Elastomer couplings are known to be “torsionally soft”

Torque is “rotational force”

Does this mean that elastomer couplings have less capacity for transmitting rotational energy ? Do they not transmit much energy?

(I tried to fix the wording in your question. If I changed it too much, you can roll the edit back.)

  • 2
    It means they're easy to twist.
    – Hot Licks
    Aug 4, 2018 at 12:25
  • 1
    I've not encountered the expression before, but my first thought would be it's a reference to the way you could transfer rotational energy to something like an uncooked egg by spinning it. Because the egg's "internally elastic", it has less inertia to start with - not so you'd notice, but in theory it would be "softer" to start rotating. Certainly you'd notice the difference if you span one raw and one cooked egg at the same time, then briefly pressed down on each to stop it rotating (because when you took your finger off, the raw one would carry on spinning a bit). That's my guess, anyway. Aug 4, 2018 at 12:33
  • @FumbleFingers That isn't what the term means. It's a descriptor in engineering primarily used for torsional dampers. Couplings between engines and shaft-driven loads have to be analyzed for shock loads and torque pulses, and the couplings have to be carefully selected to handle alignment issues while transmitting torque and surviving abuse. See page T-7 "Rubber (HTR and CR)" of Lovejoy catalog
    – Phil Sweet
    Aug 4, 2018 at 18:19
  • @FumbleFingers Sorry, found this in the review cue and didn't see any answers.
    – Phil Sweet
    Aug 4, 2018 at 18:31
  • @Phil: I'm no (bio-) engineer, but isn't the underlying mechanics of "torsional damping" exactly what goes on when you spin up a raw egg as described? Some of the kinetic energy you're trying to impart (to the egg, or through the damped coupling) temporarily gets stored as potential energy (by stretching/squeezing rubber, elastic polymers, or whatever). But unless / until those "internal energy stores" actually break, all of that potential energy will eventually be converted to rotational energy, so elastomer couplings do not have less capacity for transmitting rotational energy. Aug 5, 2018 at 12:52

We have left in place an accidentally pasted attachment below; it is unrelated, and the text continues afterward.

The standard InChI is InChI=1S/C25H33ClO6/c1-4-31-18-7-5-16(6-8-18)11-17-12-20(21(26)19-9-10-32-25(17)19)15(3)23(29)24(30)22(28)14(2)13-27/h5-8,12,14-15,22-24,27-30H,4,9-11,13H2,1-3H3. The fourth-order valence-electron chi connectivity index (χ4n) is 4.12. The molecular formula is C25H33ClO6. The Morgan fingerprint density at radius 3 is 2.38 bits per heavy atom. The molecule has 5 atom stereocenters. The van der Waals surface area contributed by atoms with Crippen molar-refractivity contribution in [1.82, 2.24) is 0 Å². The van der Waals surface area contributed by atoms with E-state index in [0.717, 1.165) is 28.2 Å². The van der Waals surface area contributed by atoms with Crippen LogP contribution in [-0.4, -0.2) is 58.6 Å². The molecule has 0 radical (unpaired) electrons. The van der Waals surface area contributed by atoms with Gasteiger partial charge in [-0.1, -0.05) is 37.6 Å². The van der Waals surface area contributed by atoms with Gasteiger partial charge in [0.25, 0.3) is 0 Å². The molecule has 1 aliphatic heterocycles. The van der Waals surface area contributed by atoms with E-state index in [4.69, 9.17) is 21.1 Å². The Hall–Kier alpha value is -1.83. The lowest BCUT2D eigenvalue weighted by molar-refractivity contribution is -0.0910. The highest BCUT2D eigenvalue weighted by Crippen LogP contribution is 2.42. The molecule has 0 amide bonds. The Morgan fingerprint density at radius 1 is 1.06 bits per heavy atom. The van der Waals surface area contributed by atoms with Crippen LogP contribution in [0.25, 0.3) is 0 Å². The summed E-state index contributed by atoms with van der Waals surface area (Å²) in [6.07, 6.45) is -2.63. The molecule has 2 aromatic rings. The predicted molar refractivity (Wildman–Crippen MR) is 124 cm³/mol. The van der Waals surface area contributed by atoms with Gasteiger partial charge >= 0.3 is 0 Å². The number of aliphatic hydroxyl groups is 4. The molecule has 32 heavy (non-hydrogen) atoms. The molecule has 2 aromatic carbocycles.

2 Answers 2


Torsionally soft is a qualitative description of a mechanical device used mostly for shaft couplers. It indicates (to engineers) the sort of jobs the coupler is best suited for. Soft materials are more compliant. Torsionally soft devices are ones that accept some rotational displacement between parts. Different physical arrangements allow for couplers to be stiff with respect to some deflections and compliant in other axes. So one type may accept axial deflection but resist torsional deflection. A different design may be stiff axially and soft torsionally. So the term itself refers to the combination of material specs and design.

A torsionally soft device generally means that it permits a fair amount of "wind up" to occur between the shafts. Diesels have large torque pulsation and would cause a boat propeller to operate under constant high acceleration and deceleration. A carefully designed coupler and shaft combination can smooth that out. It absorbs some energy in the process, but can increase propulsive efficiency overall. Size and operating speed of the coupler determine the power delivery, so you can still deliver lots of power through soft couplers, you just need more of a softer coupler material to do it.



an example:

Highly Flexible Couplings voith, inc.

Highly Flexible Couplings, Torsionally Flexible Couplings, Vibration Dampers: ... shift resonance frequencies in a driveline out of the speed range. They also damp critical torsional vibration amplitudes and torque shocks.

Meaning they have the ability to transmit energy, but with less vibration torsion amplitudes and shock. Any loss of energy is allegedly made up by less wear and tear etc...

flex coupling

  • Inertial damping - that's the word I was fumbling for when I commented to the question. Aug 4, 2018 at 13:03
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    @FumbleFingers in SciFi, a necessity with FTL travel. (faster than light) lol
    – lbf
    Aug 4, 2018 at 13:07
  • haha - I see Wikipedia says If a ship is using 1 g constant acceleration, it will appear to get near the speed of light in about a year. But Star Wars movies would drag a bit if they had to get around like that! Aug 4, 2018 at 13:23

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